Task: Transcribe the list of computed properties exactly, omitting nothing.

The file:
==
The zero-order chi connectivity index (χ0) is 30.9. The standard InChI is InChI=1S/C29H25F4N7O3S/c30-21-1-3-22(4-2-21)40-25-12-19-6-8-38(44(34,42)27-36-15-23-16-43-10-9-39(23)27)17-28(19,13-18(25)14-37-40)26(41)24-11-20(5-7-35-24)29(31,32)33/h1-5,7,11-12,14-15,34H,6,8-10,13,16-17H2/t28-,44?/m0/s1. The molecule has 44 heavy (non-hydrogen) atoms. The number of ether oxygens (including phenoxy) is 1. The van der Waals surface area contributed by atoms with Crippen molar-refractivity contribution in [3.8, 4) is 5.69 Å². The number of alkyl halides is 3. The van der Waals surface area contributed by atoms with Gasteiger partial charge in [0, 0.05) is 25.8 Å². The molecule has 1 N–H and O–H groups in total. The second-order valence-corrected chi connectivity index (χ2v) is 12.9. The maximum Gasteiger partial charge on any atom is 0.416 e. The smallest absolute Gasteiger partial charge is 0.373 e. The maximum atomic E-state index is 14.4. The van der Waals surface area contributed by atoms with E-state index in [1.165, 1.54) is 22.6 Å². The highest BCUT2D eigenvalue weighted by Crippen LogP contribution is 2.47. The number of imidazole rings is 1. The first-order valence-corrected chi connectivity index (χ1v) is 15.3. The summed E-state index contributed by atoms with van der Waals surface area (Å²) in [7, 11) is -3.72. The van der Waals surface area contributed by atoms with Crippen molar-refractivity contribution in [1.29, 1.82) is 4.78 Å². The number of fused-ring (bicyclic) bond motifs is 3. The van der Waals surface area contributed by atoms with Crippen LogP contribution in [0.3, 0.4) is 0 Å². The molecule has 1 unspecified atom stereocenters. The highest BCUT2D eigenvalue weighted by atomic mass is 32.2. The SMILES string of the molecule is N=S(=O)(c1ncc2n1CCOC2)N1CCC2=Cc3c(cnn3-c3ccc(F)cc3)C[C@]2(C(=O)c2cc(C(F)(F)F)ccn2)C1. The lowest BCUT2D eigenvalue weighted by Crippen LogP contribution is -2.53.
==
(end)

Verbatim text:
The zero-order chi connectivity index (χ0) is 30.9. The standard InChI is InChI=1S/C29H25F4N7O3S/c30-21-1-3-22(4-2-21)40-25-12-19-6-8-38(44(34,42)27-36-15-23-16-43-10-9-39(23)27)17-28(19,13-18(25)14-37-40)26(41)24-11-20(5-7-35-24)29(31,32)33/h1-5,7,11-12,14-15,34H,6,8-10,13,16-17H2/t28-,44?/m0/s1. The molecule has 44 heavy (non-hydrogen) atoms. The number of ether oxygens (including phenoxy) is 1. The van der Waals surface area contributed by atoms with Crippen molar-refractivity contribution in [3.8, 4) is 5.69 Å². The number of alkyl halides is 3. The van der Waals surface area contributed by atoms with Gasteiger partial charge in [0, 0.05) is 25.8 Å². The molecule has 1 N–H and O–H groups in total. The second-order valence-corrected chi connectivity index (χ2v) is 12.9. The maximum Gasteiger partial charge on any atom is 0.416 e. The smallest absolute Gasteiger partial charge is 0.373 e. The maximum atomic E-state index is 14.4. The van der Waals surface area contributed by atoms with E-state index in [1.165, 1.54) is 22.6 Å². The highest BCUT2D eigenvalue weighted by Crippen LogP contribution is 2.47. The number of imidazole rings is 1. The first-order valence-corrected chi connectivity index (χ1v) is 15.3. The summed E-state index contributed by atoms with van der Waals surface area (Å²) in [7, 11) is -3.72. The van der Waals surface area contributed by atoms with Crippen molar-refractivity contribution in [1.29, 1.82) is 4.78 Å². The number of fused-ring (bicyclic) bond motifs is 3. The van der Waals surface area contributed by atoms with Crippen LogP contribution in [0.3, 0.4) is 0 Å². The molecule has 1 unspecified atom stereocenters. The highest BCUT2D eigenvalue weighted by atomic mass is 32.2. The SMILES string of the molecule is N=S(=O)(c1ncc2n1CCOC2)N1CCC2=Cc3c(cnn3-c3ccc(F)cc3)C[C@]2(C(=O)c2cc(C(F)(F)F)ccn2)C1. The lowest BCUT2D eigenvalue weighted by Crippen LogP contribution is -2.53.